Steve's Pork Gumbo
- 1 tablespoon granulated garlic
- 1 tablespoon granulated onion
- 1/2 tablespoon crushed red pepper
- 1/2 tablespoon sugar
- Kosher salt and freshly ground black pepper
- 2 pounds pork shoulder, preferably from your local farmers' market
- 3 tablespoons olive oil
- 1 cup canola oil
- 1 cup all-purpose flour
- 1 cup diced onion
- 1/2 cup diced bell pepper
- 1/2 cup diced celery
- 2 cups sliced okra
- 1 tablespoon Cajun spice
- 1 tablespoon Worcestershire sauce
- 1 teaspoon garlic powder
- 1 teaspoon gumbo file
- 1 teaspoon onion powder
- 2 links andouille sausage, cut into half moons
- 2 bay leaves
- 1/2 cup diced tomatoes
- 4 quarts chicken stock
- Cooked rice, for serving
For the pork shoulder: Preheat the oven to 250 degrees F.
Combine the granulated garlic, granulated onion, crushed red pepper, sugar, 3 tablespoons salt and 2 tablespoons black pepper in a small bowl. Rub the pork shoulder with the olive oil and then with the seasoning blend.
Place the pork in a deep dish, such as a Dutch oven, and cook, uncovered, until an instant-read thermometer reads 190 degrees F., about 2 hours. (The rule of thumb when it comes to pork shoulder is 1 hour of cooking time for every pound. It might take a bit longer, but be patient.) When finished, the meat should pull apart easily. Shred and set aside.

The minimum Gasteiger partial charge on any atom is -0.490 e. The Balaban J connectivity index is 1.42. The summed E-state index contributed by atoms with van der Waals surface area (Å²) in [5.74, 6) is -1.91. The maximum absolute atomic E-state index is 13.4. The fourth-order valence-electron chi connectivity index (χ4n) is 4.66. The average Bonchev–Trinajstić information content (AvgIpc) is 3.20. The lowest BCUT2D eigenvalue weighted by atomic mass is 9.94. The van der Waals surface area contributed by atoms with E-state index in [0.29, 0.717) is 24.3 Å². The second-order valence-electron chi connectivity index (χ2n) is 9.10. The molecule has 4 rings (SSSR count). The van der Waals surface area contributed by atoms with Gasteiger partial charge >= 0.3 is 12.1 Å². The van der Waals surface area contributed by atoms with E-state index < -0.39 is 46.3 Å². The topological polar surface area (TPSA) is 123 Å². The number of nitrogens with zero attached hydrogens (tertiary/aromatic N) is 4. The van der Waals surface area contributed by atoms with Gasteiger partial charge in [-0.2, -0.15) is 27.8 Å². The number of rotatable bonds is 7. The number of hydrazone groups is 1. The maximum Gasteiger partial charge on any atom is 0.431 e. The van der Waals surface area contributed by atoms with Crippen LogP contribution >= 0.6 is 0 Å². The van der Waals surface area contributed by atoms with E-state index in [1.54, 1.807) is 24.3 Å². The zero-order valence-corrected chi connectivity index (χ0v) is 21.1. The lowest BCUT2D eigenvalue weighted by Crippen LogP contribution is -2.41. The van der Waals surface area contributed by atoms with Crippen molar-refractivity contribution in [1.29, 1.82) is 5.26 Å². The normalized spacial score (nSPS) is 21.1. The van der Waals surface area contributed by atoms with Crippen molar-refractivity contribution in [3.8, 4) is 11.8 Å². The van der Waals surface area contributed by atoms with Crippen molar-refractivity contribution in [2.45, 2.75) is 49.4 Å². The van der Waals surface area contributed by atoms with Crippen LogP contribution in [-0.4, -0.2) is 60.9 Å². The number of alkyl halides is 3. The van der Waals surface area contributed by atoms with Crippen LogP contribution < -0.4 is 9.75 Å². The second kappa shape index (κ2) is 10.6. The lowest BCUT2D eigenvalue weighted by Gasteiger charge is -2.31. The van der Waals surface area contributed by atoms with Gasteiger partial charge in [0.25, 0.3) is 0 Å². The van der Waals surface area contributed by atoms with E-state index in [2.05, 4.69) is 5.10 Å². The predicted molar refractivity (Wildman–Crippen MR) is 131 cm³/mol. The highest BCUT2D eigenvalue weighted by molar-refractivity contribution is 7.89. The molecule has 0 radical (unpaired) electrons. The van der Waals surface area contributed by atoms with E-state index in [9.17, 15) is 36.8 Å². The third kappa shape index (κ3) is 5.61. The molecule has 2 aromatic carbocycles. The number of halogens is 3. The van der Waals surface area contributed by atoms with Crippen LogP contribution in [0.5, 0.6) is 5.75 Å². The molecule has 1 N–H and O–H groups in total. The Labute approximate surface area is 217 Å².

For the gumbo: While pork is in the oven, start your roux by heating the canola oil in a stockpot on low heat. When the oil is hot, stir in the flour. Cook slowly until the roux turns a dark brown, about 2 to 3 hours.
Add the onion, bell pepper and celery and sweat in the roux, about 10 to 15 minutes. Add the okra, Cajun spice, Worcestershire sauce, garlic powder, gumbo file, onion powder, andouille and bay leaves and cook 2 minutes. Add the tomatoes and chicken stock and continue to cook on low heat, stirring occasionally, about 2 hours. Remove the bay leaves and stir in the pulled pork. Serve hot with cooked rice.
Special equipment: an instant-read thermometer
NotesThis recipe was provided by a chef, restaurant or culinary professional. It has not been tested for home use.